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Movieland Wax Museum facts for kids

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Movieland Wax Museum, with over 300 wax figures in 150 sets, was the largest wax museum in the United States. Located in Buena Park, California, it was for decades one of the most popular wax museums in the United States. Allen Parkinson founded the museum on May 4, 1962, but sold it to the Six Flags Corporation in 1970. It was located north of Knott's Berry Farm on Beach Boulevard.

In 1975, Six Flags opened a Movieland Wax Museum clone called "Stars Hall of Fame" in Orlando, Florida, located near the intersection of the State Road 528 Bee-Line Expressway and Interstate 4, close to SeaWorld and just north of Walt Disney World. However, in 1984 after a drop in attendance, the Florida museum was closed and sold to the publisher Harcourt Brace Jovanovich. Having no interest in the museum but an interest in the land alone, Harcourt sold off the exhibits to the American Musical Academy of Arts Association and turned the property into a showroom for the company's educational materials.

On April 1, 1985, the Six Flags Corporation sold the California-based Movieland Wax Museum to Fong & Paul Associates, the owners of the world famous Wax Museum at Fisherman's Wharf in San Francisco. Twenty years later, on October 31, 2005, after forty-three years in business and 10 million visitors, Movieland went away.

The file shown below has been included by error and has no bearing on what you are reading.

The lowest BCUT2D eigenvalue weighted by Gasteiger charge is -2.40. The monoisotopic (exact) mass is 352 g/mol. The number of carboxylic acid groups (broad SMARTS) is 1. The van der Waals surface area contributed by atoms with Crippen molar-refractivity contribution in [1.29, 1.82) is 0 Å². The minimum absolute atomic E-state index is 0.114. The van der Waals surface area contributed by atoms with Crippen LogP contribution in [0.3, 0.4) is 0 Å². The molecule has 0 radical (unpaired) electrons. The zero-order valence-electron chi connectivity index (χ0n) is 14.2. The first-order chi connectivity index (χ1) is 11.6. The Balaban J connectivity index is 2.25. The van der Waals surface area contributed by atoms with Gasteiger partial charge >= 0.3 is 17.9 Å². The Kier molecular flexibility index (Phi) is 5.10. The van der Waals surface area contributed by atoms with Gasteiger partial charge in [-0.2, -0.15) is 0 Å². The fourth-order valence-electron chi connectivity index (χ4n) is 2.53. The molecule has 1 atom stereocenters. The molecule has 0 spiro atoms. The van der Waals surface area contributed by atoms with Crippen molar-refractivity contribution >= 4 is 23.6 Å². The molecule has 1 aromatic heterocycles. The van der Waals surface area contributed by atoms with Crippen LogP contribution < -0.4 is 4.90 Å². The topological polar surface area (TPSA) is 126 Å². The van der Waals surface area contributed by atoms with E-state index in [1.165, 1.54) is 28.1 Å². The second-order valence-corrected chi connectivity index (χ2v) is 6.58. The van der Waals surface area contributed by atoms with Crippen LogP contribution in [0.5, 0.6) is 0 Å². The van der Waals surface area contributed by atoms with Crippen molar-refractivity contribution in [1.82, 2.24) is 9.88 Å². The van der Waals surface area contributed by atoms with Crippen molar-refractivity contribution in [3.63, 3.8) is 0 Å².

In the museum's heyday, several actors and actresses attended the unveilings of their wax likenesses, and even went so far as to donate costumes to be worn by their likenesses, along with sets replicated from well-known movie scenes. Movie themes and sound effects also added to the authenticity of the museum. A movie clapperboard on each set included the name of the wax figures and facts about the movie, props, costume, and the person whom the wax figure was modeled on.

Many of the wax figures and sets from the Movieland Wax Museum were auctioned off in March 2006.

One of the earliest sculptors commissioned by Allen Parkinson to produce these real-sized hyper-realist wax figures in 1960 was the renowned Spanish sculptor Antonio Ballester Vilaseca [es]. He was responsible for the figures of Clark Gable, Leslie Howard, David Niven, Hattie McDaniel, Olivia de Havilland, Natalie Wood, Vivien Leigh, Charlton Heston, Gene Kelly, Robert Stack, as well as the sets Don Quixote and Sancho, Miguel Angel's David, Leonardo da Vinci, and a full-bodied Gioconda.

The former Starlite Gift Shop in front of the museum is now a Starbucks Coffee.

The Starprint Gallery, with handprints and footprints of celebrities in cement, dating from the early 1980s, existed until the original building was demolished in 2016.

The tall tower sign was the tallest sign in Orange County, California. It was removed as of July 30, 2018.

The Movieland Wax Museum property was purchased by the City of Buena Park in May 2007. In 2013 the city leased the property to Premier Exhibitions for display of RMS Titanic relics and its Bodies: The Exhibition.

In October 2016, the main Movieland Wax Museum building was torn down.

Figures displayed

The Starprint Gallery

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